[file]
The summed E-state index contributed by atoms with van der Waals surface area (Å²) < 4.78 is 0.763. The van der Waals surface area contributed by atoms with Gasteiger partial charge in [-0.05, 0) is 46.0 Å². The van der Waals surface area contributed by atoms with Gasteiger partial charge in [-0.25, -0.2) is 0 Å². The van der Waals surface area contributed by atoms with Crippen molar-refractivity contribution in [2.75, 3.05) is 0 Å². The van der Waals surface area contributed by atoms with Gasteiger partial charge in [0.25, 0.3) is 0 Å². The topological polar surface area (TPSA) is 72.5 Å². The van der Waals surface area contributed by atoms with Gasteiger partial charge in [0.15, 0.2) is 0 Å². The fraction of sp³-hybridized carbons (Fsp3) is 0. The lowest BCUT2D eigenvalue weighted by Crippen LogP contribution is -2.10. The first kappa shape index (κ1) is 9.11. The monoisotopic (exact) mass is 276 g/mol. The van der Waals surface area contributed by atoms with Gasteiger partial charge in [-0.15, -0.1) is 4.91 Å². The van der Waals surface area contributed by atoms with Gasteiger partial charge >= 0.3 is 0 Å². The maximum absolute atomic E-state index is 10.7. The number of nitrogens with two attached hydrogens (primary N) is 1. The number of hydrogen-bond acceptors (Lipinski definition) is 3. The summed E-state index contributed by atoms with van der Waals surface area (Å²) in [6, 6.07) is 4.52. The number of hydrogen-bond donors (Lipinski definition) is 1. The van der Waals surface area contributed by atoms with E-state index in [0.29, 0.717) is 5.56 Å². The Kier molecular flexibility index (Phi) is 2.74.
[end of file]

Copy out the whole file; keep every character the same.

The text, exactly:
The summed E-state index contributed by atoms with van der Waals surface area (Å²) < 4.78 is 0.763. The van der Waals surface area contributed by atoms with Gasteiger partial charge in [-0.05, 0) is 46.0 Å². The van der Waals surface area contributed by atoms with Gasteiger partial charge in [-0.25, -0.2) is 0 Å². The van der Waals surface area contributed by atoms with Crippen molar-refractivity contribution in [2.75, 3.05) is 0 Å². The van der Waals surface area contributed by atoms with Gasteiger partial charge in [0.25, 0.3) is 0 Å². The topological polar surface area (TPSA) is 72.5 Å². The van der Waals surface area contributed by atoms with Gasteiger partial charge in [0.15, 0.2) is 0 Å². The fraction of sp³-hybridized carbons (Fsp3) is 0. The lowest BCUT2D eigenvalue weighted by Crippen LogP contribution is -2.10. The first kappa shape index (κ1) is 9.11. The monoisotopic (exact) mass is 276 g/mol. The van der Waals surface area contributed by atoms with Gasteiger partial charge in [-0.15, -0.1) is 4.91 Å². The van der Waals surface area contributed by atoms with Gasteiger partial charge >= 0.3 is 0 Å². The maximum absolute atomic E-state index is 10.7. The number of nitrogens with two attached hydrogens (primary N) is 1. The number of hydrogen-bond acceptors (Lipinski definition) is 3. The summed E-state index contributed by atoms with van der Waals surface area (Å²) in [6, 6.07) is 4.52. The number of hydrogen-bond donors (Lipinski definition) is 1. The van der Waals surface area contributed by atoms with E-state index in [0.29, 0.717) is 5.56 Å². The Kier molecular flexibility index (Phi) is 2.74.